The handmade chwee kueh from Pek Kio Handmade Chwee Kueh is where we’re getting our fix of the humble dish whenever we’re around the Farrer Park area. The chye poh bits here is a little bigger in size compared to some other locales, but the added crunch does complement the smooth texture of the rice cakes pretty well.

(Image credit: @ling.gnil84 via Instagram)

Address
41 Cambridge Rd, #01-28, Pek Kio Market & Food Centre Singapore 210041

5 /8

Xin Xi Chwee Kueh

Xin Xi Chwee Kueh is an underrated stall we think more diners should know about, although its loyal customers would say otherwise. The chwee kueh here retains its traditional silky texture with plenty of bounce with each bite, and the chye poh isn’t overly oily or salty either.

(Image credit: @anthonyliangshalom via Instagram)

Address
Multiple locations

6 /8

Aunty Chwee Kueh

Aunty Chwee Kueh is considered a new entry into the scene, especially since it only opened in 2020. The fragrant chye poh is what keeps its regulars coming back, but besides chwee kueh, the stall also sells favourites like chee cheong fun and soon kueh too.

(Image credit: Aunty Chwee Kueh via Facebook)

Address
137 Tampines St. 11, #01-24, Tampines Round Market and Food Centre, Singapore 521137

7 /8

Kovan Chwee Kueh

Kovan Chwee Kueh is one of the most affordable spots in Singapore — think five pieces for a shy S$1.50. Rather than a melt-in-your-mouth texture that breaks apart before you lift it up to your mouth, the chwee kueh here holds its own with plenty of chew. For other delicious eats at Bendemeer Food Centre, click here.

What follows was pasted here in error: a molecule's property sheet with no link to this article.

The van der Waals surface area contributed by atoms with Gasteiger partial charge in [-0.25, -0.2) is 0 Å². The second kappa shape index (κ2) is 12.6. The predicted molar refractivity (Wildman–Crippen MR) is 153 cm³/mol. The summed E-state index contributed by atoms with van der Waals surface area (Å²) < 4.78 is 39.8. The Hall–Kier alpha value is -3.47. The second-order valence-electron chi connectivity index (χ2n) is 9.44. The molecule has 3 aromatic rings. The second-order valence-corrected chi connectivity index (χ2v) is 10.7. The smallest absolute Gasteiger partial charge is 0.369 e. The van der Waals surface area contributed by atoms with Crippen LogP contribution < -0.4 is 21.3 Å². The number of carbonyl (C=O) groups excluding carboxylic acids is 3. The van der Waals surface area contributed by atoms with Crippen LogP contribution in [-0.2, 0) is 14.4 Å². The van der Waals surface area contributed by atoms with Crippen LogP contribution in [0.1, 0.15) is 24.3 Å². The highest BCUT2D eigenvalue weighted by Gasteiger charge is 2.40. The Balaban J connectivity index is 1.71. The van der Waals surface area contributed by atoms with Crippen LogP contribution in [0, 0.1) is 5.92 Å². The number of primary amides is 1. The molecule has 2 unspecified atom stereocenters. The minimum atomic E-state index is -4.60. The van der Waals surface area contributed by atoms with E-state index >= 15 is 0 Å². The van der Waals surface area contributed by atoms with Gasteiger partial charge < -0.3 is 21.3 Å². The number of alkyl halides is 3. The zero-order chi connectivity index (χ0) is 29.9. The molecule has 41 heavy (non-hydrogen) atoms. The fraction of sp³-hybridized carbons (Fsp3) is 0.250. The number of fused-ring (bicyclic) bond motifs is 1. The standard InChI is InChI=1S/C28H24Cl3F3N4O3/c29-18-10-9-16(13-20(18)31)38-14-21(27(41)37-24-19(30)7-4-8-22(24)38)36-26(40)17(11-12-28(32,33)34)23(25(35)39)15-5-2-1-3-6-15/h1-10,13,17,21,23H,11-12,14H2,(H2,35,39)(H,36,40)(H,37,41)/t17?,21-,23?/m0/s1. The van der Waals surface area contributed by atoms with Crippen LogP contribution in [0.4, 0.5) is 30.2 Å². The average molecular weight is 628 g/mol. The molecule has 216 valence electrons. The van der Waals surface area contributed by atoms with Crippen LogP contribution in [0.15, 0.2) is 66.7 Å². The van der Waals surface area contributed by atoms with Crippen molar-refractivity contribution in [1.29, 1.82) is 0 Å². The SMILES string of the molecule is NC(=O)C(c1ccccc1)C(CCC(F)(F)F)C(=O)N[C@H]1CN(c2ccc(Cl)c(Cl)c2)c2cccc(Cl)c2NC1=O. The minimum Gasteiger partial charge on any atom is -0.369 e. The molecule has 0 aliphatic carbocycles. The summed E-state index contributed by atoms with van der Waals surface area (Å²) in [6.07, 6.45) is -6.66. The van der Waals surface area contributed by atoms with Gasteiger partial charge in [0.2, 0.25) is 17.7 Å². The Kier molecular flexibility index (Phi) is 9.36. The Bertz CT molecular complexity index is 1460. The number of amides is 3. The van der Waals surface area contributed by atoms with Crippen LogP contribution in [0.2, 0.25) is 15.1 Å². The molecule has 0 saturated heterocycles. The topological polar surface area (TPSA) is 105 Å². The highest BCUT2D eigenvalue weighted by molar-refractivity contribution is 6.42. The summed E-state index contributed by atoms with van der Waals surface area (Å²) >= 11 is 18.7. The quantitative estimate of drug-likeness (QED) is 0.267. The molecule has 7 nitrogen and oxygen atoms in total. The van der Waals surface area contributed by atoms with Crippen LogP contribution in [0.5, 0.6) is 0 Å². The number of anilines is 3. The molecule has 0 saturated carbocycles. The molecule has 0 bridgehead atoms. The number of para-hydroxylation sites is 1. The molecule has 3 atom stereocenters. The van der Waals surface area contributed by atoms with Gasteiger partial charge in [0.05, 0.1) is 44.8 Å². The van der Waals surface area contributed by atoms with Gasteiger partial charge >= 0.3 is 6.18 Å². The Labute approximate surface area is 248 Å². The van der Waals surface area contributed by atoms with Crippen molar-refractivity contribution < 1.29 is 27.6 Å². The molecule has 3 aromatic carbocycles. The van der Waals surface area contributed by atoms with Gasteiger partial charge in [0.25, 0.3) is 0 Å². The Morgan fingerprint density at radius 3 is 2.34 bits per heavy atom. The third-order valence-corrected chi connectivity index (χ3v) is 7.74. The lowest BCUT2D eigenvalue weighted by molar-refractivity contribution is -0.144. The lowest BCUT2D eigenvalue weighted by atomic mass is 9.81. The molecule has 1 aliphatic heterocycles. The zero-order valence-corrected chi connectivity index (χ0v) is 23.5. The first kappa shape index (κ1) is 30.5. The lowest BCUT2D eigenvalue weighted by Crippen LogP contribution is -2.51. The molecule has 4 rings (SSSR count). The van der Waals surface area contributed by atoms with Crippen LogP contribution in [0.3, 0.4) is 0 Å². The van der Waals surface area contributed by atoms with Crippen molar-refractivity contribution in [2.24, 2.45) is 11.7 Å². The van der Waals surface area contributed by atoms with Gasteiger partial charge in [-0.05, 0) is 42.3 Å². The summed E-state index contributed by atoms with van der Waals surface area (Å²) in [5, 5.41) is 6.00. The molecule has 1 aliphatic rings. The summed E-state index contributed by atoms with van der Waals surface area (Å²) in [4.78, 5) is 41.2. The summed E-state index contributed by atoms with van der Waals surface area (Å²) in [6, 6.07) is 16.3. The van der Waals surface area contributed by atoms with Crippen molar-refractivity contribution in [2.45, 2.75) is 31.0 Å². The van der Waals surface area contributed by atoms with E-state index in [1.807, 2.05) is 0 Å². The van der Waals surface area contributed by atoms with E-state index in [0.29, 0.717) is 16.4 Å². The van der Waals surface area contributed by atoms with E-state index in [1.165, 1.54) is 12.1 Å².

(Image credit: @fantasyee08 via Instagram)

Address
29 Bendemeer Rd, #01-64, Bendemeer Market & Food Centre, Singapore 330029

8 /8

Xiang Xiang Chwee Kueh

The rice cake here is made perfectly — it isn’t too watery or firm, making it one of our favourite spots in town. The chye poh, on the other hand, is sweeter than the regular savoury preserved radish, and we love the aromatic, homemade chilli that comes with it.

(Image credit: @jamietan04 via Instagram)

Address
Multiple locations

Frequently Asked Questions (FAQs)

Question: How much does chwee kueh cost in Singapore?

Answer: Chwee Kueh is an affordable dish and snack in Singapore, with prices starting from as little as S$1.50 for a plate of five.

Question: What is chwee kueh and what does it taste like?

Answer: Chwee Kueh is a light and airy steamed rice flour cake dish with Teochew origins. The fragrant cakes are often topped with savoury and sweet preserved radish (also known as cai po) and served with a side of chilli.

Question: Is Chwee kueh healthy?

Answer: The oil and sodium content in the cai po topping and chilli that accompanies the dish can make it less healthy. One serving averages about 224 calories for four pieces of chwee kueh.

Where to find the best chwee kueh in Singapore

Jocelyn Tan

Senior Writer

Jocelyn Tan is a travel, food and design writer who loves to explore lesser-known cities abroad and chat with locals about their favourite eats in town. When she's not writing, she's probably indulging in serial killer podcasts or reading one too many books on East Asian history.